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Has Apple Reached the Limits of Industrial Design?


New iPhone (left)

Gizmodo.com

The next iPhone is going to look amazing. This is as close to a truism as you get in the tech industry--it's sort of like predicting that Warren Buffett will make smart investments, or that the next Judd Apatow movie will feature fart jokes. But now we know it for sure. On Monday morning, Gizmodo revealed that it had the new device in hand. (The site apparently purchased it from someone who found the supposed prototype in a Bay Area bar.) The gadget blog says it spent a week poking and prodding the phone and believes there's no doubt about the device's provenance. Yes, in the greatest breach of Apple's vaunted security that anyone can recall, the next iPhone has leaked. But that's what makes the big reveal such a letdown. Sure, the new phone looks good. But that's only because it looks pretty much the same as every other iPhone--not to mention just about every other phone on the market today.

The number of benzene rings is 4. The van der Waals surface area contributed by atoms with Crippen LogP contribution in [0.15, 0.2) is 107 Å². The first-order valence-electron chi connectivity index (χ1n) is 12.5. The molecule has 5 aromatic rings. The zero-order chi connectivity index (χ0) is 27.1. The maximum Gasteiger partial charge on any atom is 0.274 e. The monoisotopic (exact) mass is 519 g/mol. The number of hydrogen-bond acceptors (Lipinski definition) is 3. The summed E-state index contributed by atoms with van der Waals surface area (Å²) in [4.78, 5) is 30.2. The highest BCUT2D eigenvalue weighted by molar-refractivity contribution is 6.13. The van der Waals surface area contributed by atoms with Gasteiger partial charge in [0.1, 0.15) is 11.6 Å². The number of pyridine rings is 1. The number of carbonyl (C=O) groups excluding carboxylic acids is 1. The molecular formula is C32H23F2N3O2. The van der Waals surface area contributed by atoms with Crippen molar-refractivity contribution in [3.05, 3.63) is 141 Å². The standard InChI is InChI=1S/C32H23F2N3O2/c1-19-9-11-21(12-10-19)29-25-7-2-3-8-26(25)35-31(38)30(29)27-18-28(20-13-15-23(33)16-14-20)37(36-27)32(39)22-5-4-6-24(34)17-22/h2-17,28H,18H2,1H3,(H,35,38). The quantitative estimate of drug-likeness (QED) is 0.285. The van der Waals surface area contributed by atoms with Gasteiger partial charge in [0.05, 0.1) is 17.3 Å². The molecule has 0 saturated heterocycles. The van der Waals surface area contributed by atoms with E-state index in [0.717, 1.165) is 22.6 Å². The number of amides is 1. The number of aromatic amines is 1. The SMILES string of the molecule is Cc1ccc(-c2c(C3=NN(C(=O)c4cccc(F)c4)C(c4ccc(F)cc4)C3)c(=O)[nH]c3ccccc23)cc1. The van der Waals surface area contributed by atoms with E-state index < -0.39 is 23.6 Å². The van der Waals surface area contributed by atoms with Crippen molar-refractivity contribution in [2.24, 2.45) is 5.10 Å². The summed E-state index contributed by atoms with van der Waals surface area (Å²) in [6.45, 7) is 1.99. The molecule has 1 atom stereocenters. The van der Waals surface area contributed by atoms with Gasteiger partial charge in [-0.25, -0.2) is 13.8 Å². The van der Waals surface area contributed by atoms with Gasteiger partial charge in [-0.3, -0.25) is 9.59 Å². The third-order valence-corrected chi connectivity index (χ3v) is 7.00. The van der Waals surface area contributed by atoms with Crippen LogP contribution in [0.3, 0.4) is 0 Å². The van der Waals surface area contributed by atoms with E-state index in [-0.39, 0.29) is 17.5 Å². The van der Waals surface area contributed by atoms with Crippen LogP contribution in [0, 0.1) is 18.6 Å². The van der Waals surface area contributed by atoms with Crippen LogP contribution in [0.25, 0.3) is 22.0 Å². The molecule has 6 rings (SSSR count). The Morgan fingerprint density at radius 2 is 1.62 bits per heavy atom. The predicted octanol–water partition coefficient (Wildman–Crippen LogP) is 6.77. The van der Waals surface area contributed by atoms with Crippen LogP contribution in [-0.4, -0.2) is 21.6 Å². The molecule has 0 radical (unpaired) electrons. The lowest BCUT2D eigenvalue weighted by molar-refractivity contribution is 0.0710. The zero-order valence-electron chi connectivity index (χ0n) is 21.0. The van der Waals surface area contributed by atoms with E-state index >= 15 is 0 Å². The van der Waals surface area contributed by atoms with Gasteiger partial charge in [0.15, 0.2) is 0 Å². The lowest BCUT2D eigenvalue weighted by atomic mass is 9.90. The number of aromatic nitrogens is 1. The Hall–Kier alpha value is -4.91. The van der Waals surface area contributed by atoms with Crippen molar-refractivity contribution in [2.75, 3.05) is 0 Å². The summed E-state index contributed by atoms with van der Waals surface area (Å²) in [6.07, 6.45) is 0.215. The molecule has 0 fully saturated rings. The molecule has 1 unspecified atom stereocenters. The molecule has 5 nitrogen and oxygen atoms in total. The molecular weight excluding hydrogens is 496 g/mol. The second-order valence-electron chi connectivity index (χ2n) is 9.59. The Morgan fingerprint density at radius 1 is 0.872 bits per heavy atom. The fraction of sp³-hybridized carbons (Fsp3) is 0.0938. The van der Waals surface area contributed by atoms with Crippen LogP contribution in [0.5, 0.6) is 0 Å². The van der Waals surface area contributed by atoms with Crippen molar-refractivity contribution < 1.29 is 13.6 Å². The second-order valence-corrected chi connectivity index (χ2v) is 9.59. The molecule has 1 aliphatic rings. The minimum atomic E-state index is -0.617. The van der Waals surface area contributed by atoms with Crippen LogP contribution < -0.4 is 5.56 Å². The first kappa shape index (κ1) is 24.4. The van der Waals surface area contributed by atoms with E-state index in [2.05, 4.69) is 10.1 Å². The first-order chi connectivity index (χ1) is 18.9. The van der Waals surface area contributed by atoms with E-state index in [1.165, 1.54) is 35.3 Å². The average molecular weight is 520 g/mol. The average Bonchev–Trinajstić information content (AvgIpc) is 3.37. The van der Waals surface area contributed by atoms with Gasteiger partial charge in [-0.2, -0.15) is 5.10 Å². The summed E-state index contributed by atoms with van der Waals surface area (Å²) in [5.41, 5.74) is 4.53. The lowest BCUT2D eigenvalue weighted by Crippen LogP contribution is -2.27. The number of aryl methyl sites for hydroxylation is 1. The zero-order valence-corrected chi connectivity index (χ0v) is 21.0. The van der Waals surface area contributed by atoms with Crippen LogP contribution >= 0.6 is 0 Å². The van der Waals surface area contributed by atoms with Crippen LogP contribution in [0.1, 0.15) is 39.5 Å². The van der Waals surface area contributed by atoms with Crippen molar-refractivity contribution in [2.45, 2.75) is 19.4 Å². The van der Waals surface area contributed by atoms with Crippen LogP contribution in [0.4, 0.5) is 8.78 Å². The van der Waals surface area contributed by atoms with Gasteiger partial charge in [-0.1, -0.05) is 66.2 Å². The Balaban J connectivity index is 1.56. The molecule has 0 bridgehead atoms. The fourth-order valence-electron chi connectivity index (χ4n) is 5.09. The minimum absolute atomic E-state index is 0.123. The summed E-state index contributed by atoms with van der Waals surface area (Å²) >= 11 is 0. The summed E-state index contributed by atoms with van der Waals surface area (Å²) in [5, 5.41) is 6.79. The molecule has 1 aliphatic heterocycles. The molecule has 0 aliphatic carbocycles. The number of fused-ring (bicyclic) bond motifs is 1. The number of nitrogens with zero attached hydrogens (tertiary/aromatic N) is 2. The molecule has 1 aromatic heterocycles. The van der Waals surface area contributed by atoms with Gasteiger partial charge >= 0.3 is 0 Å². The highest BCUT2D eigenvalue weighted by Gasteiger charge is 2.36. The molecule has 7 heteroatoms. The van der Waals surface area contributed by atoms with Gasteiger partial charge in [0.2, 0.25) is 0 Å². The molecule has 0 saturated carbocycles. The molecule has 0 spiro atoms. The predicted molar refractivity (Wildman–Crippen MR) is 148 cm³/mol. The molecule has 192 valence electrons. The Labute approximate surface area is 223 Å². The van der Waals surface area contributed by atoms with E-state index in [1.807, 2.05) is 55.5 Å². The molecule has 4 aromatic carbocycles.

If Gizmodo's phone is the real deal--and I believe it is--it proves what I've long suspected: The iPhone has reached the limits of industrial design. The first iPhone was a breakthrough because it replaced nearly every physical button with a touch-screen. It didn't conform to any standard notion of what a phone should look like--which, of course, is a hallmark of thrilling design. Since then, though, the iPhone's looks haven't thrilled. Apple has put out three models since 2007--the original, the 3G, and last year's 3GS--and each one has looked nearly identical to the last. The new one continues this trend.

 From Slate
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